I call ./od -c ~/.profile  and see a lot of \r\n. So my assumption seems plausible.

  9. I’m trying to remount in textmode: mount -t c:\cygwin /cygdrive/c but I’m getting this error: mount: /cygdrive/c: Device or resource busy.
  10. Somewhere in the net they say if this error occurs, you should unmount first. I’m trying umount -A, and there is no error message. But still, the binmode-mounts stay. I cannot not remount c: as textmode.
    During all the reading in the forums, I find out that the cygwin maintainers changed the treatment of line-endings totally around 2011. I think there’s no way to resist these changes….. After four years, finally I have to update my cygwin.
  11. I download and install the newest version of cygwin. At least the PATH variable is now set correctly, I can call cygwin commands now from every folder as long as I’m inside the bash.
  12. I’m mounting mkdir /c; mount C: /c   Seems to work. Still the mounting of my home directory is wrong.
  13. I’m moving c:\wic to c:\cygwin\home\wic and setting the HOME environment variable to /home/wic. Still, it cannot interpret the windows line endings correctly.
  14. I’m calling d2u (dos2unix) for the most important files:
    cd /c/cygwin/home/wic
    d2u .*   # this works, d2u ignores binary files and directories
    d2u *
    cd bin
    d2u .*
    d2u *
  15. cp /bin/bash.exe /usr/local/bin/bash.exe  # because some of my bash scripts use #!/usr/local/bin/bash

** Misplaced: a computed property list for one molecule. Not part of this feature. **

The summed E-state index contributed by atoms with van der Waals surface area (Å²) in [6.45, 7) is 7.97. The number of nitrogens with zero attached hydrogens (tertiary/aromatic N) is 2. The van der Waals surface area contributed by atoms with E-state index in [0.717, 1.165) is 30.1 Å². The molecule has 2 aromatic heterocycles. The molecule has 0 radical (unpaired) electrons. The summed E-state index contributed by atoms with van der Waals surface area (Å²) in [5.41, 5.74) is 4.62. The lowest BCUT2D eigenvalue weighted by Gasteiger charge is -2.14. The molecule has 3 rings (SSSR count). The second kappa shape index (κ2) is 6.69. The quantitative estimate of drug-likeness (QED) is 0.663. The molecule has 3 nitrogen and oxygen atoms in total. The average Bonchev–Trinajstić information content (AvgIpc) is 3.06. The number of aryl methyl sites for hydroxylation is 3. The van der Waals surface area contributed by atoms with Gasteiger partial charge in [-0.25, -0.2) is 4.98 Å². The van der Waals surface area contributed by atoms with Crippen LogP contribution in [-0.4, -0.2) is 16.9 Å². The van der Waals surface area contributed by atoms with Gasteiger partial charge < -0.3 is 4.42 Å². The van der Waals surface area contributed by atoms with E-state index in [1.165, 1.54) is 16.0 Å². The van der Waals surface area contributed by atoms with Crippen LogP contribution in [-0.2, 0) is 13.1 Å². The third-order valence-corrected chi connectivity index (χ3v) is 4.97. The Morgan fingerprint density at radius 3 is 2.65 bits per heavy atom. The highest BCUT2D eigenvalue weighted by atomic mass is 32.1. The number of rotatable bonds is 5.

16. Copy scripts from c-cygwin.7z/usr/local/bin to /usr/local/bin, running d2u * in /usr/local/bin.
  17. When I close the cygwin window and start it again, the mount of c: -> /c is away. Maybe because of lacking rights? I try to start cygwin with admin rights and do the mount again. No, it’s not a rights problem, but mount does only create temporary mounts. If you want to have persistent mounts, you have to change the /etc/fstab file.
  18. Also, I want to replace the /cygwin prefix by /, so that cd c:/ can be written as cd /c.  In the /etc/fstab, replace this line
    none /cygdrive cygdrive binary,posix=0,user 0 0
    this:
    # getting rid of /cygdrive and make all new mounts text mounts.
    none / cygdrive text 0 0
  19. Hooray hooray. Now, I can use all of my scripts, my aliases and all of the un*x commands that come with cygwin. Only some fine tuning is lacking.
  20. Create a shortcut on the screen to Cygwin.bat.
  21. Select the little tree as icon for the shortcut. The tree is my bash symbol for ages. (pic)
  22. Double click it. Right-click on the window header. Select Properties. Choose these properties:
    Quick-Edit-Mode: on
    Insert-Mode: on
    Font:7×12
    Window buffer size: w x h 120 x 3000, window size: 120 x 43
    Window background color: 244,244,188
    Window text color: 0,10,10

cygwin

DONE.

Cygwin: Linux Commands on Windows